The resolution moved by Briggs also sets conditions for any future re-designation of Pakistan. These include certification by the US President to Congress that Pakistan continues to conduct military operations that contribute to significantly disrupting the safe haven and freedom of movement of the Haqqani network in the country, and that it demonstrates progress in arresting and prosecuting senior leaders and mid-level operatives of the Haqqani network. It also seeks certification from Congress that Pakistan has taken steps to demonstrate its commitment to prevent the Haqqani network from using Pakistani territory as a safe haven and that the Government of Pakistan actively coordinates with the Government of Afghanistan to restrict the movement of militants, such as the Haqqani network, along the Afghanistan-Pakistan border.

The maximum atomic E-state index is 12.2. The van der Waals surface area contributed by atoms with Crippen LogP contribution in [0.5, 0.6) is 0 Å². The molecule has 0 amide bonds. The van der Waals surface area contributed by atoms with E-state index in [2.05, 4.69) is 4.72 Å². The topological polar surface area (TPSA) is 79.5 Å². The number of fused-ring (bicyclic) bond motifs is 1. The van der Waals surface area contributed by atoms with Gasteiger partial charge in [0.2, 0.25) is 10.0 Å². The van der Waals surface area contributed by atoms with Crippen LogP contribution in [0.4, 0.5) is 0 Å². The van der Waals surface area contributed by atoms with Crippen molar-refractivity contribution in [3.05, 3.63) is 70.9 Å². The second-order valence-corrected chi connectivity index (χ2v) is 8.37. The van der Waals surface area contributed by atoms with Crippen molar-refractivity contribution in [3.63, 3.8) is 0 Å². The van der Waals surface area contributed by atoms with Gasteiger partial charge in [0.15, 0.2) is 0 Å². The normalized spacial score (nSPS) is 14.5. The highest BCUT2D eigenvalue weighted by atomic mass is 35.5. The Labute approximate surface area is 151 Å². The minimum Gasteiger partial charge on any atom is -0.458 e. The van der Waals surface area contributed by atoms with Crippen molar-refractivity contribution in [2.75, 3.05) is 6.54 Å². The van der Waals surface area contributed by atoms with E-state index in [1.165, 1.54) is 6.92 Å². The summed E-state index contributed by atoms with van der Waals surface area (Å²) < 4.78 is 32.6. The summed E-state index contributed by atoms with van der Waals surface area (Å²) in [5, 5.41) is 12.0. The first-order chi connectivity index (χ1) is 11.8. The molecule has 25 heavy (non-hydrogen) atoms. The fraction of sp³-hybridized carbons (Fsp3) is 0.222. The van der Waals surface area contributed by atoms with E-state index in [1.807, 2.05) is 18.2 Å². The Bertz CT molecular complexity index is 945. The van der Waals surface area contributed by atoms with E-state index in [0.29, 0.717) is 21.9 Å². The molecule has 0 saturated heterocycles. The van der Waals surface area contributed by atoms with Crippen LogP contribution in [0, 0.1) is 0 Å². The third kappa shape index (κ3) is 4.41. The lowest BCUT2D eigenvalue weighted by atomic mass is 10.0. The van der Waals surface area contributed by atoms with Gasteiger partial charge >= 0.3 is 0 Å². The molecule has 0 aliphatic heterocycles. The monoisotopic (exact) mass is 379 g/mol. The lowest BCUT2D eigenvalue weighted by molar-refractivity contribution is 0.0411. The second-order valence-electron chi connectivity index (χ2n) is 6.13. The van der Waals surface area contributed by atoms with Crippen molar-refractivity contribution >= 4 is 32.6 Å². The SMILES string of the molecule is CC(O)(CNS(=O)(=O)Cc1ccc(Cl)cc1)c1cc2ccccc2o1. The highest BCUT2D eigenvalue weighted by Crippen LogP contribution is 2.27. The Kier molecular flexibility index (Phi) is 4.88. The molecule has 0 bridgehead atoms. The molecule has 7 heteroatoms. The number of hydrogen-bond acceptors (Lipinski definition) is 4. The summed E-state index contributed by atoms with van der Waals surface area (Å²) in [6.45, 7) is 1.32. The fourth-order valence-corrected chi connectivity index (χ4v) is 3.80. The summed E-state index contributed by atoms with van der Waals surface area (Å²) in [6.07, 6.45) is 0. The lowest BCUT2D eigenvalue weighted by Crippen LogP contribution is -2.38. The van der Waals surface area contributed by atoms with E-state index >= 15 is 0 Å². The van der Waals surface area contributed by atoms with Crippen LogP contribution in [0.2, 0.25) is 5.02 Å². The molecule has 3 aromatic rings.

This is not the first time that a demand for revocation of Pakistan’s designation as a major non-NATO ally has been made in US Congress. A bipartisan bill had been moved by Republican Congressman Ted Poe, the chairman of the US House Foreign Affairs Subcommittee on Terrorism, Non-proliferation and Trade, and Democratic lawmaker Rick Nolan, in the House of Representatives in June 2017. Accusing Pakistan of betrayal, Poe asserted that it was imperative to hold the country accountable for the “American blood on its hands”. Nolan stressed that Pakistan, by repeatedly taking advantage of US goodwill, had demonstrated that it was not a friend or ally of the US. He added that Pakistan was tied to the same terrorist organizations that it claimed to be fighting.
The then Secretary of State, Rex Tillerson told reporters at the State Department in Washington on 22 August 2017, that the US could consider terminating Pakistan’s status as a major non-NATO ally if Islamabad does not crack down on the Taliban and other extremist groups. He said, "There's been an erosion in trust because we have witnessed terrorist organizations being given safe haven inside of Pakistan to plan and carry out attacks against US servicemen, US officials, disrupting peace efforts inside of Afghanistan…. We have some leverage in terms of aid, their status as a non-NATO alliance partner – all of that can be put on the table".